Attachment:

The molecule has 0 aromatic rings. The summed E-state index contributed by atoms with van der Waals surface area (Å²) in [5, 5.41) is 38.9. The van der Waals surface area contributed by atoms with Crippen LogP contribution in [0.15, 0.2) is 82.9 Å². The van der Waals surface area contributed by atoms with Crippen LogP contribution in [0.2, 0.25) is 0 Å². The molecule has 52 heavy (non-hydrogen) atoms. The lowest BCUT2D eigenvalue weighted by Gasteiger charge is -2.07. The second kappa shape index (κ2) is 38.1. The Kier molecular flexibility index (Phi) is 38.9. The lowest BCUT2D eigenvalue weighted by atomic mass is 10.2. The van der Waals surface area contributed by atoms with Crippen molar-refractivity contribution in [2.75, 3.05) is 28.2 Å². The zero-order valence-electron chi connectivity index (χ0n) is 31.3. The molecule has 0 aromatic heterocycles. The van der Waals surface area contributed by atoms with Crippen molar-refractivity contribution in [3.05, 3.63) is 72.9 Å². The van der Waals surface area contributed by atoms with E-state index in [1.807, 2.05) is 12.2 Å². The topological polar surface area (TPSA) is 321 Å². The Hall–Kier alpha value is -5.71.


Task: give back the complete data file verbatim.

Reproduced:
The molecule has 0 aromatic rings. The summed E-state index contributed by atoms with van der Waals surface area (Å²) in [5, 5.41) is 38.9. The van der Waals surface area contributed by atoms with Crippen LogP contribution in [0.15, 0.2) is 82.9 Å². The van der Waals surface area contributed by atoms with Crippen LogP contribution in [0.2, 0.25) is 0 Å². The molecule has 52 heavy (non-hydrogen) atoms. The lowest BCUT2D eigenvalue weighted by Gasteiger charge is -2.07. The second kappa shape index (κ2) is 38.1. The Kier molecular flexibility index (Phi) is 38.9. The lowest BCUT2D eigenvalue weighted by atomic mass is 10.2. The van der Waals surface area contributed by atoms with Crippen molar-refractivity contribution in [2.75, 3.05) is 28.2 Å². The zero-order valence-electron chi connectivity index (χ0n) is 31.3. The molecule has 0 aromatic heterocycles. The van der Waals surface area contributed by atoms with Crippen molar-refractivity contribution in [3.05, 3.63) is 72.9 Å². The van der Waals surface area contributed by atoms with E-state index in [1.807, 2.05) is 12.2 Å². The topological polar surface area (TPSA) is 321 Å². The Hall–Kier alpha value is -5.71.